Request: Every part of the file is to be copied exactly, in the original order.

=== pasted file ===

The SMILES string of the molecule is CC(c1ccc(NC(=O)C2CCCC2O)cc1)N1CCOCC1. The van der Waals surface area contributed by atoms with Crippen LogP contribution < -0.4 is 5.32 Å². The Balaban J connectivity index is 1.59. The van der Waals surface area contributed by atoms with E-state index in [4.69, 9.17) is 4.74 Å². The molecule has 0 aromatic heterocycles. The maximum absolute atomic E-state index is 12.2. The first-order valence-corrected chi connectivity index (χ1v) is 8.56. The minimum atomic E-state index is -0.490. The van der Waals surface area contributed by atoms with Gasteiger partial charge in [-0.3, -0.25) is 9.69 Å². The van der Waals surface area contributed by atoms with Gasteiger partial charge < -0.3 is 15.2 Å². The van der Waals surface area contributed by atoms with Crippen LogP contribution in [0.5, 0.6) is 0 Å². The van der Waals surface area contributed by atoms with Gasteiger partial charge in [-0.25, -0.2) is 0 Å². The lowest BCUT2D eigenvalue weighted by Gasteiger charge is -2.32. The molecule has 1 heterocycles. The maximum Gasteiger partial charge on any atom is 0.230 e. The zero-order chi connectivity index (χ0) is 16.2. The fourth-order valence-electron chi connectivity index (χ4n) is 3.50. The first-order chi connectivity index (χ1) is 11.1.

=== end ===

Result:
The SMILES string of the molecule is CC(c1ccc(NC(=O)C2CCCC2O)cc1)N1CCOCC1. The van der Waals surface area contributed by atoms with Crippen LogP contribution < -0.4 is 5.32 Å². The Balaban J connectivity index is 1.59. The van der Waals surface area contributed by atoms with E-state index in [4.69, 9.17) is 4.74 Å². The molecule has 0 aromatic heterocycles. The maximum absolute atomic E-state index is 12.2. The first-order valence-corrected chi connectivity index (χ1v) is 8.56. The minimum atomic E-state index is -0.490. The van der Waals surface area contributed by atoms with Gasteiger partial charge in [-0.3, -0.25) is 9.69 Å². The van der Waals surface area contributed by atoms with Gasteiger partial charge < -0.3 is 15.2 Å². The van der Waals surface area contributed by atoms with Crippen LogP contribution in [0.5, 0.6) is 0 Å². The van der Waals surface area contributed by atoms with Gasteiger partial charge in [-0.25, -0.2) is 0 Å². The lowest BCUT2D eigenvalue weighted by Gasteiger charge is -2.32. The molecule has 1 heterocycles. The maximum Gasteiger partial charge on any atom is 0.230 e. The zero-order chi connectivity index (χ0) is 16.2. The fourth-order valence-electron chi connectivity index (χ4n) is 3.50. The first-order chi connectivity index (χ1) is 11.1.